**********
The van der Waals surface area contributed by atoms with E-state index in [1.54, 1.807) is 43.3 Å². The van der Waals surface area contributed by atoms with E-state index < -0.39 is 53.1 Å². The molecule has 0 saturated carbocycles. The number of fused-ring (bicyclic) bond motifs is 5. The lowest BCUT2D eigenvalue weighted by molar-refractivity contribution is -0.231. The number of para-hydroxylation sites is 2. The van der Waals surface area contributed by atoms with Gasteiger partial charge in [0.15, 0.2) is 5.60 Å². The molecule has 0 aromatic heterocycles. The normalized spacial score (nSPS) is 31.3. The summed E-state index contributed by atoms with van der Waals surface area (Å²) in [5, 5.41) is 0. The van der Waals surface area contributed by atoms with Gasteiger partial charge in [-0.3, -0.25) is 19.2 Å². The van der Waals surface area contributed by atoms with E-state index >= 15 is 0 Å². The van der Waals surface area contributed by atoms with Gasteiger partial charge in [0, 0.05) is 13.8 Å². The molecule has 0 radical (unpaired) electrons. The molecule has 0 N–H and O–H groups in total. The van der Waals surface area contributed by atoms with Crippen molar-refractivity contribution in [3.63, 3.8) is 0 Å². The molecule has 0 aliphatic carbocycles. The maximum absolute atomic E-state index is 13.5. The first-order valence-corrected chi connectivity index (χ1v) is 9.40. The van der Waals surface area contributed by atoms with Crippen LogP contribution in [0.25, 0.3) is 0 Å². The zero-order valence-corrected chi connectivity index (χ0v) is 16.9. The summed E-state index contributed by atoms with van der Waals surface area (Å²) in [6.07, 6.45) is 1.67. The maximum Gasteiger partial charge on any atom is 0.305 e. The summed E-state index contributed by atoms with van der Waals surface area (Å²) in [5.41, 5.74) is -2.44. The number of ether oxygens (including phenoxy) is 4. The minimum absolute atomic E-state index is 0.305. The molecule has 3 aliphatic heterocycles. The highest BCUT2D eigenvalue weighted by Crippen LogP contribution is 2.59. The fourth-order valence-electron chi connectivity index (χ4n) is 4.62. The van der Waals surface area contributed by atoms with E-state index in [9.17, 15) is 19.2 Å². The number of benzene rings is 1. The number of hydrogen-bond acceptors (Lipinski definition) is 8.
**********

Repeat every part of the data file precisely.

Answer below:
The van der Waals surface area contributed by atoms with E-state index in [1.54, 1.807) is 43.3 Å². The van der Waals surface area contributed by atoms with E-state index < -0.39 is 53.1 Å². The molecule has 0 saturated carbocycles. The number of fused-ring (bicyclic) bond motifs is 5. The lowest BCUT2D eigenvalue weighted by molar-refractivity contribution is -0.231. The number of para-hydroxylation sites is 2. The van der Waals surface area contributed by atoms with Gasteiger partial charge in [0.15, 0.2) is 5.60 Å². The molecule has 0 aromatic heterocycles. The normalized spacial score (nSPS) is 31.3. The summed E-state index contributed by atoms with van der Waals surface area (Å²) in [5, 5.41) is 0. The van der Waals surface area contributed by atoms with Gasteiger partial charge in [-0.3, -0.25) is 19.2 Å². The van der Waals surface area contributed by atoms with E-state index >= 15 is 0 Å². The van der Waals surface area contributed by atoms with Gasteiger partial charge in [0, 0.05) is 13.8 Å². The molecule has 0 radical (unpaired) electrons. The molecule has 0 N–H and O–H groups in total. The van der Waals surface area contributed by atoms with Crippen molar-refractivity contribution in [3.63, 3.8) is 0 Å². The molecule has 0 aliphatic carbocycles. The maximum absolute atomic E-state index is 13.5. The first-order valence-corrected chi connectivity index (χ1v) is 9.40. The van der Waals surface area contributed by atoms with Crippen LogP contribution in [0.25, 0.3) is 0 Å². The zero-order valence-corrected chi connectivity index (χ0v) is 16.9. The summed E-state index contributed by atoms with van der Waals surface area (Å²) in [6.07, 6.45) is 1.67. The maximum Gasteiger partial charge on any atom is 0.305 e. The summed E-state index contributed by atoms with van der Waals surface area (Å²) in [5.41, 5.74) is -2.44. The number of ether oxygens (including phenoxy) is 4. The minimum absolute atomic E-state index is 0.305. The molecule has 3 aliphatic heterocycles. The highest BCUT2D eigenvalue weighted by Crippen LogP contribution is 2.59. The fourth-order valence-electron chi connectivity index (χ4n) is 4.62. The van der Waals surface area contributed by atoms with E-state index in [9.17, 15) is 19.2 Å². The number of benzene rings is 1. The number of hydrogen-bond acceptors (Lipinski definition) is 8.